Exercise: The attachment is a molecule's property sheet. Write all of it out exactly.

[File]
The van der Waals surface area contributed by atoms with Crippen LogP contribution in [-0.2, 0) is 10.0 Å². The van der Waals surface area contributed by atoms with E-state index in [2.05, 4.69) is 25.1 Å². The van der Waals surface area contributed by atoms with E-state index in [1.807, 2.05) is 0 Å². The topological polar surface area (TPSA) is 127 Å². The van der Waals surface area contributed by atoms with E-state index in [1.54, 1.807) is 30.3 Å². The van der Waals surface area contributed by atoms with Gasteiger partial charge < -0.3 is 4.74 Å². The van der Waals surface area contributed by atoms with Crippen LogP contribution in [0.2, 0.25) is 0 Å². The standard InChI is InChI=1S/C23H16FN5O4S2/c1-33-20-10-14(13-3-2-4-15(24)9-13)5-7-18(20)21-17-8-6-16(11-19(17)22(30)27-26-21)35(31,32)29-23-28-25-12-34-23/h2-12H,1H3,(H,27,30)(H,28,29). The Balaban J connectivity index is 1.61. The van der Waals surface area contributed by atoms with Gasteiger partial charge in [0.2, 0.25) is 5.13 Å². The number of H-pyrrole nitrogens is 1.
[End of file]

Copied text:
The van der Waals surface area contributed by atoms with Crippen LogP contribution in [-0.2, 0) is 10.0 Å². The van der Waals surface area contributed by atoms with E-state index in [2.05, 4.69) is 25.1 Å². The van der Waals surface area contributed by atoms with E-state index in [1.807, 2.05) is 0 Å². The topological polar surface area (TPSA) is 127 Å². The van der Waals surface area contributed by atoms with E-state index in [1.54, 1.807) is 30.3 Å². The van der Waals surface area contributed by atoms with Gasteiger partial charge < -0.3 is 4.74 Å². The van der Waals surface area contributed by atoms with Crippen LogP contribution in [0.2, 0.25) is 0 Å². The standard InChI is InChI=1S/C23H16FN5O4S2/c1-33-20-10-14(13-3-2-4-15(24)9-13)5-7-18(20)21-17-8-6-16(11-19(17)22(30)27-26-21)35(31,32)29-23-28-25-12-34-23/h2-12H,1H3,(H,27,30)(H,28,29). The Balaban J connectivity index is 1.61. The van der Waals surface area contributed by atoms with Gasteiger partial charge in [0.2, 0.25) is 5.13 Å². The number of H-pyrrole nitrogens is 1.